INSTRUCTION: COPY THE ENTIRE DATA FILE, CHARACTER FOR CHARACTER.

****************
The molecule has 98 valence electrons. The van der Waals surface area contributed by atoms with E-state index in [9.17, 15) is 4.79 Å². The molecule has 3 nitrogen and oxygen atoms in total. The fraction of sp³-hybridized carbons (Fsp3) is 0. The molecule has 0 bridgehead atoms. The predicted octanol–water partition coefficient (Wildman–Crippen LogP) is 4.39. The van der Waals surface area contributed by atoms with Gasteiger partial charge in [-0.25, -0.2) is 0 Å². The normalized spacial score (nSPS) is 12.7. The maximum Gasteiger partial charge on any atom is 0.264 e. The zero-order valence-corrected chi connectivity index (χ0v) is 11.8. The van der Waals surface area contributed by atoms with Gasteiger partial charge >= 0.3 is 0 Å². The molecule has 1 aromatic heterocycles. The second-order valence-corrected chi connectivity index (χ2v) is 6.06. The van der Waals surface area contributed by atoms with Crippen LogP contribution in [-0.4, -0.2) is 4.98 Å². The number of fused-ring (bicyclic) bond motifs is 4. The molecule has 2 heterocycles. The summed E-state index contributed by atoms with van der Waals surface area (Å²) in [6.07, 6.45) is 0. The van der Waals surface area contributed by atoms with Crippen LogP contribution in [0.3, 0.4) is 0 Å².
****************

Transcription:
The molecule has 98 valence electrons. The van der Waals surface area contributed by atoms with E-state index in [9.17, 15) is 4.79 Å². The molecule has 3 nitrogen and oxygen atoms in total. The fraction of sp³-hybridized carbons (Fsp3) is 0. The molecule has 0 bridgehead atoms. The predicted octanol–water partition coefficient (Wildman–Crippen LogP) is 4.39. The van der Waals surface area contributed by atoms with Gasteiger partial charge in [-0.25, -0.2) is 0 Å². The normalized spacial score (nSPS) is 12.7. The maximum Gasteiger partial charge on any atom is 0.264 e. The zero-order valence-corrected chi connectivity index (χ0v) is 11.8. The van der Waals surface area contributed by atoms with Gasteiger partial charge >= 0.3 is 0 Å². The molecule has 1 aromatic heterocycles. The second-order valence-corrected chi connectivity index (χ2v) is 6.06. The van der Waals surface area contributed by atoms with Crippen LogP contribution in [-0.4, -0.2) is 4.98 Å². The number of fused-ring (bicyclic) bond motifs is 4. The molecule has 2 heterocycles. The summed E-state index contributed by atoms with van der Waals surface area (Å²) in [6.07, 6.45) is 0. The van der Waals surface area contributed by atoms with Crippen LogP contribution in [0.3, 0.4) is 0 Å².